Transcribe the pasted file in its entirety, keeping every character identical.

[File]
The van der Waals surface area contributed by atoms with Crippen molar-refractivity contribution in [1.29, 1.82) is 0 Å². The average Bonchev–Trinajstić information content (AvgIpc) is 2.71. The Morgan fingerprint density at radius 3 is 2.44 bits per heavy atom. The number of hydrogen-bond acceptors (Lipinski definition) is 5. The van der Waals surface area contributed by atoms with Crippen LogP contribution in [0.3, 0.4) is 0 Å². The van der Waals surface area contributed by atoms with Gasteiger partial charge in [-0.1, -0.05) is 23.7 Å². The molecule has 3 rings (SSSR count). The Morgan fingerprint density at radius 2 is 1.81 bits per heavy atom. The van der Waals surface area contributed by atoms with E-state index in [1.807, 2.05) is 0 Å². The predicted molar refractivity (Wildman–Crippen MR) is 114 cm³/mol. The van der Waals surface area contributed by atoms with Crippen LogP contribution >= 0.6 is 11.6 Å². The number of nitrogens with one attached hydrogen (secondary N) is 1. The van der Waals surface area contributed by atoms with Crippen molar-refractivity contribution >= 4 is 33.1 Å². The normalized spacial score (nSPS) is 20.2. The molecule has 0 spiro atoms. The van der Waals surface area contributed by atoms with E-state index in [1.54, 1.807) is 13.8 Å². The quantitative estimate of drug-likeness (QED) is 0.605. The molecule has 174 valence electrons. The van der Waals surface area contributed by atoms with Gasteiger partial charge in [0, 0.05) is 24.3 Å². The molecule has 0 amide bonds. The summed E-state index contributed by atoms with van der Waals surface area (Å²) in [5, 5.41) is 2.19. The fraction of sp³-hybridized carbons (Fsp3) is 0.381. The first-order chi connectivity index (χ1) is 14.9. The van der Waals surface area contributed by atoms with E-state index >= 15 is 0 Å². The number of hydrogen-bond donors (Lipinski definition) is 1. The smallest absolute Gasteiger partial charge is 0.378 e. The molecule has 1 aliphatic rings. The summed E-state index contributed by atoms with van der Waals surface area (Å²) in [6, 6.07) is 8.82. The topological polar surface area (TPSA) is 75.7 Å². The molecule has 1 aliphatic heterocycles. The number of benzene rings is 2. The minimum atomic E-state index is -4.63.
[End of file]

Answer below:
The van der Waals surface area contributed by atoms with Crippen molar-refractivity contribution in [1.29, 1.82) is 0 Å². The average Bonchev–Trinajstić information content (AvgIpc) is 2.71. The Morgan fingerprint density at radius 3 is 2.44 bits per heavy atom. The number of hydrogen-bond acceptors (Lipinski definition) is 5. The van der Waals surface area contributed by atoms with Crippen LogP contribution in [0.3, 0.4) is 0 Å². The van der Waals surface area contributed by atoms with Gasteiger partial charge in [-0.1, -0.05) is 23.7 Å². The molecule has 3 rings (SSSR count). The Morgan fingerprint density at radius 2 is 1.81 bits per heavy atom. The van der Waals surface area contributed by atoms with E-state index in [1.807, 2.05) is 0 Å². The predicted molar refractivity (Wildman–Crippen MR) is 114 cm³/mol. The van der Waals surface area contributed by atoms with Crippen LogP contribution >= 0.6 is 11.6 Å². The number of nitrogens with one attached hydrogen (secondary N) is 1. The van der Waals surface area contributed by atoms with Crippen molar-refractivity contribution >= 4 is 33.1 Å². The normalized spacial score (nSPS) is 20.2. The molecule has 0 spiro atoms. The van der Waals surface area contributed by atoms with E-state index in [1.54, 1.807) is 13.8 Å². The quantitative estimate of drug-likeness (QED) is 0.605. The molecule has 174 valence electrons. The van der Waals surface area contributed by atoms with Gasteiger partial charge in [0, 0.05) is 24.3 Å². The molecule has 0 amide bonds. The summed E-state index contributed by atoms with van der Waals surface area (Å²) in [5, 5.41) is 2.19. The fraction of sp³-hybridized carbons (Fsp3) is 0.381. The first-order chi connectivity index (χ1) is 14.9. The van der Waals surface area contributed by atoms with E-state index >= 15 is 0 Å². The number of hydrogen-bond donors (Lipinski definition) is 1. The smallest absolute Gasteiger partial charge is 0.378 e. The molecule has 1 aliphatic rings. The summed E-state index contributed by atoms with van der Waals surface area (Å²) in [6, 6.07) is 8.82. The topological polar surface area (TPSA) is 75.7 Å². The molecule has 1 aliphatic heterocycles. The number of benzene rings is 2. The minimum atomic E-state index is -4.63.